Here’s a true story that might interest anyone who might consider committing the crime of shoplifting in Massachusetts. Perhaps the following story might make someone so inclined to think twice.
A few months ago, a man visited the Wrentham Village Premium Outlets, which houses a nice variety of high-end stores. He went into a jewelry store, and asked the sales clerk to show him a $13,000 diamond-studded watch. After the item was placed on the counter, the man grabbed the watch without paying for it and ran outside the store, to his car. As it happened, the Wrentham Outlets had just added new security cameras, and they were able to record the man’s motor vehicle license plate. It led to his arrest. Now, without a doubt, he needs a Wrentham, Mass. shoplifting lawyer.
Recently, according to a story in The Boston Globe, several malls in the Boston area have installed new security cameras in common areas, and in parking lots, in order to crack down on shoplifting and other crimes, including assault and battery. What does this mean? It means that if you attempt to shoplift at any of several Massachusetts malls or shopping centers, the odds are that you will be caught and face Massachusetts shoplifting charges.
Take a look at recent statistics, for the period of January 1, 2011 through March 31, 2013: In those two years, Braintree’s South Shore Plaza shopping center had 836 shoplifting calls made to police. The Wrentham Premium Village Outlets cited 360 shoplifting calls made to police. And Dedham’s bustling Legacy Place apparently had 101 calls made to police, due to shoplifting. In addition, at Dedham’s Legacy Place, in the first four months of 2013, shoplifting accounted for seven of 143 calls at Legacy Place, while shoplifting accounted for 61 of 452 calls made to police at the South Shore Plaza.
At malls like the Wrentham Village Premium Outlets, many shoplifting crimes are also the result of what are called “retail booster gangs,” which are basically comprised of professional shoplifters who consider the crime of Wrentham shoplifting their fulltime job. But the town of Wrentham hopes to cut down on crime at its popular mall, by recently installing 10 new security cameras that will monitor parking lots and common areas, in response to urging of local officials. These security cameras will be used in addition to the typical private security details, and local police officers, who are on hand to deal with shoplifting and other crimes. The increased security measures will also be used to thwart other crimes including drug distribution, assault and battery, and larceny of a motor vehicle.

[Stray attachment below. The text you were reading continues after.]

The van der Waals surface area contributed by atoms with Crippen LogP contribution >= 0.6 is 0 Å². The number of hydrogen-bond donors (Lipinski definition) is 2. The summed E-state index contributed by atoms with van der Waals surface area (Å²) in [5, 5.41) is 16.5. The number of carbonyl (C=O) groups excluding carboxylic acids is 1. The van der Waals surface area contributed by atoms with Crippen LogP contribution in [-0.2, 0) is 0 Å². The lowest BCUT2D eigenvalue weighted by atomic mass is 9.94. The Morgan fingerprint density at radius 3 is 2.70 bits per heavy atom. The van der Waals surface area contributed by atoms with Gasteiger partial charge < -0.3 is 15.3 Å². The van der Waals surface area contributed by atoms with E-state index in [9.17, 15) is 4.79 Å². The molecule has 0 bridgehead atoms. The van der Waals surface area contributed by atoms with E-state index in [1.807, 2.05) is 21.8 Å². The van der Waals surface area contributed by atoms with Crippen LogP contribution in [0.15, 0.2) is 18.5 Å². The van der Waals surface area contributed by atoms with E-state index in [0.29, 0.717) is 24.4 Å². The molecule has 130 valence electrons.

The bottom line is this: People need to think twice if thinking of commiting the crime of shoplifting at Legacy Place, the South Shore Mall, the Wrentham Premium Outlets or any other business in Massachusetts. Massachusetts shoplifting is a serious offense. Take it from me – a Dedham, Mass. shoplifting lawyer. The punishment for shoplifting? It all depends on the value of the property stolen, and whether the accused person has a prior criminal record. If the value of the stolen items are worth less than $100, the punishment for a first offense is typically a $250 criminal fine that is owed to the courts, plus a civil recovery fine of approximately $300. This “civil recovery fine” is not paid into the court system, but is owed to the retailer to compensate it for the cost of the added operational costs caused by shoplifting. As a Quincy, Massachusetts shoplifting lawyer, I don’t think this “civil recovery fine” is entirely fair, but the retailer industry lobbied hard for it in the Massachusetts Legislature, and they got their way. Second offenses usually carry a $500 fine. People shouldn’t think that fines aren’t the worst of things – jail time can be a real possibility. If the value of the stolen items exceeds $100, a first offense of shoplifting can bring incarceration of up to two years in a county jail, or a $1,000 fine – or both.
Aside from any incarceration potential, the worst thing about a shoplifting charge – and worse, conviction – is the record it produces. This will follow a person everywhere, and it makes it all clear – shoplifting is never worth it.